Are old Burgundy whites a thing of the past?

I have recently been asked if there is an “official French” answer to the “prem-ox” (premature oxidization) of old Burgundy whites that was at the centre of heated debates a couple of years ago. For those of you who are not familiar with this question, it was concerning certain consumers of old Burgundy whites that found the Chardonnays from the 1996, 97 & 98 vintages in particular where oxidized, when they should have been at their prime.  Incidents have continued even in the vintages from 1999 to 2004. 

This situation was deemed as unacceptable for those passionate about drinking old Burgundy whites. It is true that Burgundy wine makers such as Coche Dury, Lafon, Sauzet, Bonneau de Matray & Ramonet have made their reputations on their older as well as younger  vintages. Yes Burgundy whites are supposed to be built to last…so what happened to these precious wines that surprised and angered many “connoisseurs”.

There are several reasons that have been forwarded. Batonnage of the whites has been commonplace and in particular during the years mentioned above. Batonnage is a technique where the lees of the Chardonnays are stirred in the barrel to “de-gas” the wine. Stirring stimulates the release of SO2 and CO2 and as such is considered an oxidative process. Certain wine makers practiced high Batonnage in the 1996 vintage which gave a high yield and clean fruit, with high acidity. Intensive Batonnage was done as a means of reducing both acidity and the levels of SO2 that would normally be used. This seems to be the main reason for premature oxidization as admitted by top wine makers such as Coche Dury  and Boudot (Domaine Sauzet) who over-used Batonnage to avoid high use of SO2. These winemakers thought that the benefits from this technique would enrich the wines…time would prove the contrary.  Even those who didn’t use this technique in 96 but in 1999  and 2002 (Ramonet and Bouchard) found themselves with the same oxidization problem. 

This brings us to our next theory…corks! Yes, our Australian friends will no doubt be rubbing their hands and smiling.  We do have a cork problem. Cork’s quality is inevitably deminishing. Because if high demand cork is often taken from younger trees too soon and often from the bottom of the tree. The quality of cork batches is difficult to control, the length of a cork has been reduced since the 1950’s and It’s true that you never get prem-ox from a screw-cap wine. More and more influential  winemakers are turning to Diam or Guala corks for their entry wines. Some like Philippe Senard and Laurent Ponsot have gone one step further and are using them on their premium wines. So could this be a serious culprit for premox? More winemakers would admit to the under-use of SO2, which to me seems a more logical response. But apart from some technical mishaps, are we seeing a more permanent change in the style of white Burgundies? A natural evolution to consumer demands?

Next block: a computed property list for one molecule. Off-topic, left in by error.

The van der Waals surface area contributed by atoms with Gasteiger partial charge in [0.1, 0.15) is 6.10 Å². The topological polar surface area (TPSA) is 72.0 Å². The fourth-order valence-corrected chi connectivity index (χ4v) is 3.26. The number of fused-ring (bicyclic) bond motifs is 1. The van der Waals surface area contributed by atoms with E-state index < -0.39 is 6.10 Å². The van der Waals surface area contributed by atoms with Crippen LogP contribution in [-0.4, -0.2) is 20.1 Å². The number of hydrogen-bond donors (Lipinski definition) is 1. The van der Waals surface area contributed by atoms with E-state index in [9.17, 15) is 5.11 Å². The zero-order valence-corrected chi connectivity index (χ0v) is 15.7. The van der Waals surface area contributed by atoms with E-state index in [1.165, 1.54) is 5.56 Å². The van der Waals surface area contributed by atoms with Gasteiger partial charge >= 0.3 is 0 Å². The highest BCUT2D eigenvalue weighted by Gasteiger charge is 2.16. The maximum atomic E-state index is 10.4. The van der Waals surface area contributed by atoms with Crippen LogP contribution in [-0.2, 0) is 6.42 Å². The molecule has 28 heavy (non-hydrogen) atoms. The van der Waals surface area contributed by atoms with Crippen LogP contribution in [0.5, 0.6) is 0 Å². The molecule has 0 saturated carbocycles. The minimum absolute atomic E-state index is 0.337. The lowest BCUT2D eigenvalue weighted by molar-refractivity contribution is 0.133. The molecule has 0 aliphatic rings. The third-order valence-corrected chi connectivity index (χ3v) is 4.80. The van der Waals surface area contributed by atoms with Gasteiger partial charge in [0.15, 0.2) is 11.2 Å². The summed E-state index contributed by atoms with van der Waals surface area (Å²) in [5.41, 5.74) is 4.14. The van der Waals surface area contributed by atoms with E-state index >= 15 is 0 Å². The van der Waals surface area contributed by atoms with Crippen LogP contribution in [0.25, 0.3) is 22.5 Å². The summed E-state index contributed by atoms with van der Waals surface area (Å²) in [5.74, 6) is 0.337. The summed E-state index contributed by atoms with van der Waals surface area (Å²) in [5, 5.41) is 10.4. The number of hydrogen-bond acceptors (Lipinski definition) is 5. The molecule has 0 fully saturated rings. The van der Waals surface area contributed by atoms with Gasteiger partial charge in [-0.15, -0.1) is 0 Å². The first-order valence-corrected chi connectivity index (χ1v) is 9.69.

Let’s face it, only a knowledgable few, ardent collectors and passionate burgundy wine drinkers still relish the taste of a great 20 year-old white. New, emerging markets, notably from the BRIC countries and younger, newer consumers like the fresh, crisp & mineral taste of white wine. I’m not saying that these estates are now completely changing their wine-making process, but are gradually evolving to more early-drinking Chardonnays with a slighter shorter ageing potential. This doesn’t mean they don’t last, it’s just that they make peak at 12 years rather than 20.